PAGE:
Australian Fiction

Sonya Hartnett revisits 'A Difficult Young Man' by Martin Boyd

Sonya Hartnett
Monday, 27 February 2012

Few writers, it could be argued, have ever cannibalised life for their art as ruthlessly and consistently as did Martin Boyd; and few are born into situations which lend themselves so readily to art. Boyd’s working life – indeed, much of his entire existence – was spent trying to unite the past with the present, the old world with the new, himself with the man ...

Sky Kirkham reviews 'Floundering' by Romy Ash

Sky Kirkham
Monday, 27 February 2012

Romy Ash’s début novel, Floundering, sits comfortably in the realm of Australian realism. It depicts the travails of a dysfunctional and impoverished family as they make their way across the country during a scorching Australian summer. Tom and Jordy, young brothers, live with their grandparents following their abandonment by their mother, Loretta. Twelve months later Loretta return ...

Francesca Sasnaitis reviews 'Cooking the Books' by Kerry Greenwood

Francesca Sasnaitis
Monday, 27 February 2012

For many years I have looked forward to the ongoing exploits of Kerry Greenwood’s sassy heroine Phryne Fisher – the marvellous descriptions of period detail and fashion, the historical background of her ripping yarns – and have wilfully ignored occasional anachronisms of language or behaviour.

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Patrick Allington reviews 'The Chemistry of Tears' by Peter Carey

Patrick Allington
Friday, 20 January 2012

 In his closing address to the 2010 Sydney Writers’ Festival, Peter Carey made a plea on behalf of the fading ‘cult’ of serious reading. This prompted a fierce riposte from Bryce Courtenay: ‘There’s no such thing as popular writing versus literary writing. If I’m a popular writer then Peter Carey is an unpopular writer. If I’m a best-selling write ...

Everyman’s Rules for Scientific Living was always going to be a tough book to follow. Carrie Tiffany’s début novel, published in 2005, was shortlisted for various major prizes, including the Miles Franklin Literary Award and the Orange Prize. It also won the Western Australian Premier’s Book Award in 2005 and the Dobbie Literary Award in 2007. Everyman’s Rules tells t ...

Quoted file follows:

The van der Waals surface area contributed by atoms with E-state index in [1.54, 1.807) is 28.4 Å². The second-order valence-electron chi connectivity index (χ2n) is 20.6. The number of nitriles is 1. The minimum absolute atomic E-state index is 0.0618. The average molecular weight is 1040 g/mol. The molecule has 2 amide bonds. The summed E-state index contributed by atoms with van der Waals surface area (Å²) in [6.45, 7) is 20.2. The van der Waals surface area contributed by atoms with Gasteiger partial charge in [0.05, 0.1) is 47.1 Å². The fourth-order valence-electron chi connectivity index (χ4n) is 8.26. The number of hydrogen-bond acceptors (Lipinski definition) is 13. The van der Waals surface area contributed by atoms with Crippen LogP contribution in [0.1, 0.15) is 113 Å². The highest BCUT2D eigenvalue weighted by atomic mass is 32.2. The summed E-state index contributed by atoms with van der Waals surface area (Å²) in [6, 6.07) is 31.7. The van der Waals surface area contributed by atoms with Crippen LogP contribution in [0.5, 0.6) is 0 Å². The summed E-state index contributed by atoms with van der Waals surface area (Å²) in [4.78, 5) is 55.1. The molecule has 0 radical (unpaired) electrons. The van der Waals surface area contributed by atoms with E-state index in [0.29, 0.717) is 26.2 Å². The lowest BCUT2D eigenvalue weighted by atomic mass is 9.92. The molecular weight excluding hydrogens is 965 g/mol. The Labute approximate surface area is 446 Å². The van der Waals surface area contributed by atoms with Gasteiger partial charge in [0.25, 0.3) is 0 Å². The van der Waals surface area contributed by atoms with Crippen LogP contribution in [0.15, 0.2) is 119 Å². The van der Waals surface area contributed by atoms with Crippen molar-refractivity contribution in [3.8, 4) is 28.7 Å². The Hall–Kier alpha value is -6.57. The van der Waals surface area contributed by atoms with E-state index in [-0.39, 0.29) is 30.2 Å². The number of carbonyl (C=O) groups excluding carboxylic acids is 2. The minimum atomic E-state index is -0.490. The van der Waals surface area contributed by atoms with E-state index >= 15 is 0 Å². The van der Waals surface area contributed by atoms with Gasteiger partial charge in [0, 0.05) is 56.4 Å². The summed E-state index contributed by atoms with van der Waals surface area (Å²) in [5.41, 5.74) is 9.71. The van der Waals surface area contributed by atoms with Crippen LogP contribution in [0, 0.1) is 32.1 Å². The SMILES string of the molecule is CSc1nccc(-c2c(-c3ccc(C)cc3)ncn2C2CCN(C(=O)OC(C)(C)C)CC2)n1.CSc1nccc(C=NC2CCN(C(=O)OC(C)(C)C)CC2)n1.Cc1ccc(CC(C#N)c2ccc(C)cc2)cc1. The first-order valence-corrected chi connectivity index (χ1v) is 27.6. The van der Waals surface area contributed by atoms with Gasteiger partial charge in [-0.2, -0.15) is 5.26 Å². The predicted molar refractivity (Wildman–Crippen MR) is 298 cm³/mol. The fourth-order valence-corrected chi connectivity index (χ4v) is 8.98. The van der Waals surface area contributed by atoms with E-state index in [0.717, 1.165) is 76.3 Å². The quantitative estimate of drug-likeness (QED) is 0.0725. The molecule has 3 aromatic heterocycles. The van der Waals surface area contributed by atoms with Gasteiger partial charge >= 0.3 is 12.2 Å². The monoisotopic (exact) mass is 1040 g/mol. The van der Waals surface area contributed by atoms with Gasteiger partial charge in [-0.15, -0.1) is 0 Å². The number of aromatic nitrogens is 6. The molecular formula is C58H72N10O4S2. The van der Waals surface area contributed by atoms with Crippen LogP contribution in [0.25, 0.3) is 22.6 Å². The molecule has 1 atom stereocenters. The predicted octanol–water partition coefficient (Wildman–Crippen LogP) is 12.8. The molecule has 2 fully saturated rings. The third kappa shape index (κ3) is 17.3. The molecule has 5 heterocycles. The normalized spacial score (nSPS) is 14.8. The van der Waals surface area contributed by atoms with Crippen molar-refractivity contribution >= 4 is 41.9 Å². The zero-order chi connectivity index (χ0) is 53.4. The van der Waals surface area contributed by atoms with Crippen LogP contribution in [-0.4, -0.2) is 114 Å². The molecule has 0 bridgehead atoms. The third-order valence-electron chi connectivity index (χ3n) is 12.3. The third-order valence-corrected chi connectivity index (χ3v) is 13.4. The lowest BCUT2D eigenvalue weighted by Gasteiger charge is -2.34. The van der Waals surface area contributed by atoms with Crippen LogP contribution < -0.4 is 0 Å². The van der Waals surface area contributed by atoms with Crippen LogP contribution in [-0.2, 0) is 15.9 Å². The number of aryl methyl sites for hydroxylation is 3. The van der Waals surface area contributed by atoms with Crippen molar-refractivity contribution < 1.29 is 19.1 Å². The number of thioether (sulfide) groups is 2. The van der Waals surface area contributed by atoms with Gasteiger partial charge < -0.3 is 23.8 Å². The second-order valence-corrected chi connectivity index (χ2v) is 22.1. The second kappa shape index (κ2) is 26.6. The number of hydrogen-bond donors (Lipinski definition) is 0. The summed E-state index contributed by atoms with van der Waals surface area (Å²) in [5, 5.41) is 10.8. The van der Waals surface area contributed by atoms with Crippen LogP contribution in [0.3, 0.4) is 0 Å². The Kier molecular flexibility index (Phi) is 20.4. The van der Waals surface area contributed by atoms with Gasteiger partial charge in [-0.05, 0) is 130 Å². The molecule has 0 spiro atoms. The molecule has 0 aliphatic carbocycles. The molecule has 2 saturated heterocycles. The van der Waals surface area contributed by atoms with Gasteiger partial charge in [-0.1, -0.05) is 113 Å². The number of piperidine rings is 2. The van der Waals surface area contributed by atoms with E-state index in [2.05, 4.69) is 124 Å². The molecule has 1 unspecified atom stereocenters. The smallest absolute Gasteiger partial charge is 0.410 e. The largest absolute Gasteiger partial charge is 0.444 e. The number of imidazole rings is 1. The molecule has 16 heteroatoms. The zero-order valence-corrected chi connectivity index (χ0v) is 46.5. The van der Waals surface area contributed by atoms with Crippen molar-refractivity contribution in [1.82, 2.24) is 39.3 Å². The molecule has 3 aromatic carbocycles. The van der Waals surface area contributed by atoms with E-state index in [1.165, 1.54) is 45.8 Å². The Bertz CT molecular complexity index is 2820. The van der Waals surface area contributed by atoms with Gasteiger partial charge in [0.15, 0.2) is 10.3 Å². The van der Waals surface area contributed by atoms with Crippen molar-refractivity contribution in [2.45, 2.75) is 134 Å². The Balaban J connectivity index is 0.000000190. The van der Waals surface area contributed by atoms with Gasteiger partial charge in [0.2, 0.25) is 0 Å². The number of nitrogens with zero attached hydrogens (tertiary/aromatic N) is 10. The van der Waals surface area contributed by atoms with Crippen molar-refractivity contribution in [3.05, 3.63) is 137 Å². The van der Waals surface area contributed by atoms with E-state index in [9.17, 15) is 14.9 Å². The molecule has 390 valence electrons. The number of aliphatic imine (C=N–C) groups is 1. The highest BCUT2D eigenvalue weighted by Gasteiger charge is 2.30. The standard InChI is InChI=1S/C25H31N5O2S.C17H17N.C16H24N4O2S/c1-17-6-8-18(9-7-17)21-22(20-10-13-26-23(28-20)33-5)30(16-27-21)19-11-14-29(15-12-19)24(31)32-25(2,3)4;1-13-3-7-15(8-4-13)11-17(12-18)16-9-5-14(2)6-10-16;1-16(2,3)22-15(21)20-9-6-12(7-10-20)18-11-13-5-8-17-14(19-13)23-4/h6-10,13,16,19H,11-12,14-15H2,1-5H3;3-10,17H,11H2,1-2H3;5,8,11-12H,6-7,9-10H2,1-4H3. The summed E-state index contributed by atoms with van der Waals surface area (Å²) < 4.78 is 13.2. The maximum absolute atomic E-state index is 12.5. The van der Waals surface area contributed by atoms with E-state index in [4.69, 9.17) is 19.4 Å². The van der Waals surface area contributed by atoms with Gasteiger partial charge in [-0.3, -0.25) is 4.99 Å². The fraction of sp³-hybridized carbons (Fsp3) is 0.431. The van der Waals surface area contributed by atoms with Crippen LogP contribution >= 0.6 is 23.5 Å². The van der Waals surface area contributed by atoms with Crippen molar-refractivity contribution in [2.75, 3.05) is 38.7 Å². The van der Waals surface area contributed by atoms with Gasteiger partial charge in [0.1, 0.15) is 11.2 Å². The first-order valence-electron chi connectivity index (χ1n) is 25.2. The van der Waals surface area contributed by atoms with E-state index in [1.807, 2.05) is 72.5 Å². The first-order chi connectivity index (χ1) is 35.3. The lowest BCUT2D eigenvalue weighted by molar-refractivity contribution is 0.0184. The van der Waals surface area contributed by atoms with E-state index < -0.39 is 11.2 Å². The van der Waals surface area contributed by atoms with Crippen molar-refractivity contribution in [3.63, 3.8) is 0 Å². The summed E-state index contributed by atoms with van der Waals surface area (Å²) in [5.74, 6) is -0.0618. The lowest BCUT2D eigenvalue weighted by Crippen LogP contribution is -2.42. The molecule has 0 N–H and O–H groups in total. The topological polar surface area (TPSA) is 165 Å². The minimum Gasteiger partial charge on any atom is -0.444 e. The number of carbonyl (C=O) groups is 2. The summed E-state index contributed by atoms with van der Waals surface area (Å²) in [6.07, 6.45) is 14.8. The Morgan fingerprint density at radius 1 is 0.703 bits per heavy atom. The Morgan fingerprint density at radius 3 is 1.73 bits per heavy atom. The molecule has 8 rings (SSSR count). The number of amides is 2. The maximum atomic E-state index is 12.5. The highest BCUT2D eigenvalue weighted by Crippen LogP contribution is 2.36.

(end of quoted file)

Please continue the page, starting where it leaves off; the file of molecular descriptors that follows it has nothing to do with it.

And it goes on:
Mamang and Noongar Mambara Bakitj are retellings of traditional Noongar narratives by the Miles Franklin Award-winning author Kim Scott, in collaboration with a team of others. The books are part of a broader Wirlomin Noongar Language and Stories reclamation and revitalisation project currently under way in the south-western coastal region of Western Australia, an area roughly ...

The ABC Shop is currently selling online The Best Australian Stories 2010 for $14.99. ‘Ideal for summer reading’ its advertising says, and it surely doesn’t matter which summer. At that price you might get yourself a copy and sling it in your beach bag, unless you suspect it might dampen your holiday mood. More than a few reviewers found the overall tone of the collection bleak a ...

Chris Flynn reviews 'Blood' by Tony Birch

Chris Flynn
Thursday, 24 November 2011

As Christos Tsiolkas notes in his back cover puff, Tony Birch’s storytelling skills have been widely acknowledged since the publication of Shadowboxing in 2006. Many people have been waiting to see how Birch would fare with a full-length novel. His début, Blood, is nothing short of outstanding. Birch has finally found a home at University of Queensland Press, where he has h ...

Elena Gomez reviews 'The Dark Wet' by Jess Huon

Elena Gomez
Thursday, 24 November 2011

The short story form is the realm of perfection, proclaims Steven Millhauser in his 2008 New York Times essay, ‘The Ambition of the Short Story’, in which the ‘virtues of smallness’ are dissected, along with the successes and shortcomings of the genre. Jess Huon’s first short story collection, The Dark Wet, could be described in many ways, but ‘small’ is not one ...

Any novel by Andrew McGahan is likely to be a surprise, if you know his previous work, but if you were to approach this book knowing nothing about the author, there would be little about it to disturb your expectations. The cover, with its heraldic design against a marine backdrop, immediately signals its genre, and the maps on the endpapers, showing McGahan’s imagined geography of a place ca ...